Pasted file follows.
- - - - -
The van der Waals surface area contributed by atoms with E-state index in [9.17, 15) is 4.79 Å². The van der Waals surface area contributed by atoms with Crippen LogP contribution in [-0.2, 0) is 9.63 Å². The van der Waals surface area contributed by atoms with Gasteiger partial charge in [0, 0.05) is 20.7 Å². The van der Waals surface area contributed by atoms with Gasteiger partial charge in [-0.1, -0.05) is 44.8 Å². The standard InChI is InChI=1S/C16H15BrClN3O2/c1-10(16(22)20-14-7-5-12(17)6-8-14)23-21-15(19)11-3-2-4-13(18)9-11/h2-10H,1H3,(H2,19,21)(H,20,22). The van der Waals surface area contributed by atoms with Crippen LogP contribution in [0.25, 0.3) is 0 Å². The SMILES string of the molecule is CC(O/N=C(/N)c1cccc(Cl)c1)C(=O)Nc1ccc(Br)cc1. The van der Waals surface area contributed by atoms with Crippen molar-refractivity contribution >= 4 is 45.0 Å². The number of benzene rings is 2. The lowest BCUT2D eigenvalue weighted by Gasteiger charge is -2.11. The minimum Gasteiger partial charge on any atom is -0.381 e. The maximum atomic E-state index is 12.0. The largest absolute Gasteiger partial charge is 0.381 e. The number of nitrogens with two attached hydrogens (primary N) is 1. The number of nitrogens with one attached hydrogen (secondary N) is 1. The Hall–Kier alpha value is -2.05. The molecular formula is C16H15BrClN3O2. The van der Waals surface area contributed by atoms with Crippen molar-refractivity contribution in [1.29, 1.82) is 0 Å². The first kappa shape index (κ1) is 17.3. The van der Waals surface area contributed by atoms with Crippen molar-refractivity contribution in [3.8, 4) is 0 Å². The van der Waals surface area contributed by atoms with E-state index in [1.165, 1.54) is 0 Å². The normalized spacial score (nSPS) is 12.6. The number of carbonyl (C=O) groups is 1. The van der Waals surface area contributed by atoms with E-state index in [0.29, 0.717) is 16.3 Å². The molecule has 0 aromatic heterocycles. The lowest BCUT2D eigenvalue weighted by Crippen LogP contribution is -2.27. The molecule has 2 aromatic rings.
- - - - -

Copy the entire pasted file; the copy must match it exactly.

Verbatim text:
The van der Waals surface area contributed by atoms with E-state index in [9.17, 15) is 4.79 Å². The van der Waals surface area contributed by atoms with Crippen LogP contribution in [-0.2, 0) is 9.63 Å². The van der Waals surface area contributed by atoms with Gasteiger partial charge in [0, 0.05) is 20.7 Å². The van der Waals surface area contributed by atoms with Gasteiger partial charge in [-0.1, -0.05) is 44.8 Å². The standard InChI is InChI=1S/C16H15BrClN3O2/c1-10(16(22)20-14-7-5-12(17)6-8-14)23-21-15(19)11-3-2-4-13(18)9-11/h2-10H,1H3,(H2,19,21)(H,20,22). The van der Waals surface area contributed by atoms with Crippen LogP contribution in [0.25, 0.3) is 0 Å². The SMILES string of the molecule is CC(O/N=C(/N)c1cccc(Cl)c1)C(=O)Nc1ccc(Br)cc1. The van der Waals surface area contributed by atoms with Crippen molar-refractivity contribution >= 4 is 45.0 Å². The number of benzene rings is 2. The lowest BCUT2D eigenvalue weighted by Gasteiger charge is -2.11. The minimum Gasteiger partial charge on any atom is -0.381 e. The maximum atomic E-state index is 12.0. The largest absolute Gasteiger partial charge is 0.381 e. The number of nitrogens with two attached hydrogens (primary N) is 1. The number of nitrogens with one attached hydrogen (secondary N) is 1. The Hall–Kier alpha value is -2.05. The molecular formula is C16H15BrClN3O2. The van der Waals surface area contributed by atoms with Crippen molar-refractivity contribution in [1.29, 1.82) is 0 Å². The first kappa shape index (κ1) is 17.3. The van der Waals surface area contributed by atoms with Crippen molar-refractivity contribution in [3.8, 4) is 0 Å². The van der Waals surface area contributed by atoms with E-state index in [1.165, 1.54) is 0 Å². The normalized spacial score (nSPS) is 12.6. The number of carbonyl (C=O) groups is 1. The van der Waals surface area contributed by atoms with E-state index in [0.29, 0.717) is 16.3 Å². The molecule has 0 aromatic heterocycles. The lowest BCUT2D eigenvalue weighted by Crippen LogP contribution is -2.27. The molecule has 2 aromatic rings.